Super Princess Peach
Mario games have a tendency of creating spinoffs which send the series in a different direction. Several examples of those are Super Mario Kart, Super Mario World 2 (which spun-off into many Yoshi games with the same mechanics) and Luigi’s Mansion.
Even Toad received a game all his own with Captain Toad Treasure Tracker.
Those are some examples of the many Mario series sister titles out there, but none is more of a sister to the series than a game starring the usual damsel in distress: Super Princess Peach.
Despite being one of the best-selling Nintendo DS games of all-time, I often receive blank stares when mentioning this title. I have a feeling it’s because the game was a departure from the main Super Mario Bros. gameplay much more akin to the American version of Super Mario 2, rather than the aforementioned titles, as it is still a platformer at heart which features many changes from your standard Mario gameplay, but not enough to be entirely memorable or groundbreaking.
The game begins with Peach venturing to Vibe Island, in a reversal of roles, to rescue Mario and Luigi. The island consists of your usual worlds (eight of them) featuring six levels and a boss level. For completionists, each level also has three toads to find/rescue which also factors into unlocking further levels/items. Mario fans will recognize many of the games characters, and of course, the usual protagonists: Kamek and Bowser.
Much of the style is also ripped straight from Super Mario World (including the infamous Ghost Houses), giving this game a mixed vibe (pun intended) of a mash-up of Mario games. I feel as if the developers wanted to mix several of these games together to create a new genre, however, I feel as if they failed to do so in the end product.
The game is colorful and fairly faithful to Mario lore. The departure comes from Peach’s use of a parasol (umbrella in laymen’s terms) which harkens back to her ability to “float” in Mario 2. Rather than use super mushrooms or fire flowers, Peach has four “emotions” which are needed to clear certain objectives. Those emotions are joy, gloom, rage and calm, all with different abilities.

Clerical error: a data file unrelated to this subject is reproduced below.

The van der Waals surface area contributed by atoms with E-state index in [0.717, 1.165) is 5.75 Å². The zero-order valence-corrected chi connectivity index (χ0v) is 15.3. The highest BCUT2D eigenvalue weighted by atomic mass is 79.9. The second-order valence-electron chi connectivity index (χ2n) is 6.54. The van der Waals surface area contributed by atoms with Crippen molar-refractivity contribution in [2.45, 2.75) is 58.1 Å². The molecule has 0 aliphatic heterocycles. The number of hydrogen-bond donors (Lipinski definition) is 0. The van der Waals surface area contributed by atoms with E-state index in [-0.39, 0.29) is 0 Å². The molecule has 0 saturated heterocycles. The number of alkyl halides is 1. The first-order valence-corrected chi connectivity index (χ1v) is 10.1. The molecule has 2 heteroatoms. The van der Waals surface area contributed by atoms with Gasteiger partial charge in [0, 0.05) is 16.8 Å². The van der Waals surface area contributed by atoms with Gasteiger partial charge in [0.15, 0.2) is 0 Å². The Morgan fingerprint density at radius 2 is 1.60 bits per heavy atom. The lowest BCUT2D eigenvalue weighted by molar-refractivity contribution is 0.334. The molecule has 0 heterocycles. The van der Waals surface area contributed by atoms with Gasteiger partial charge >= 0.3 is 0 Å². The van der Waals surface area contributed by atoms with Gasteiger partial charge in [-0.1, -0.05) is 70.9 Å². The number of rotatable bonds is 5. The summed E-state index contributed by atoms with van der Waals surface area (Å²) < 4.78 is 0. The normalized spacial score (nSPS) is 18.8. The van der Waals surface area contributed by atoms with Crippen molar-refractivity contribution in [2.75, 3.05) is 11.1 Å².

For example, rage sets her on fire and allows her to stomp through certain blocks. With gloom, Peach sheds tears that can put out fires.
Those abilities are activated using the bottom screen of the DS, and when used, drain a special meter that must be refilled in order to use the special abilities.
Otherwise, without the powerups found in traditional Mario games, Peach reverts to hearts, a throwback to how Mario 2 operated with life versus death.
But one thing is fairly straightforward: it’s impossible to get a game over in Super Princess Peach. There are no “lives” and you simply restart a level over if you fail. In this way, the game feels setup for younger players, but there’s enough of a challenge in just the quirks of how this platformer operates to give it some gusto for more experienced hands.
Another nod to other games in the series occurs when “Perry” (the parasol – get it?) turns into a sub, can hook on zipless, or is used as a raft: any Yoshi players will recognize these side features while the sub feels like something straight out of the Game Boy’s Super Mario Land.
Overall the game isn’t necessarily great, but it’s not terrible by any means either. I believe most players would approach this game expecting Peach to run and jump as she did in Mario 2: and those who do will be sadly disappointed.
For others, there’s a new adventure in rescuing the Mario Bros. to give this a shot. But fair warning: it’s a game that’s very easy to complete with very little replay value. After you muscle through some of the longer, more boring stages, you will likely see why this game never received a proper follow up.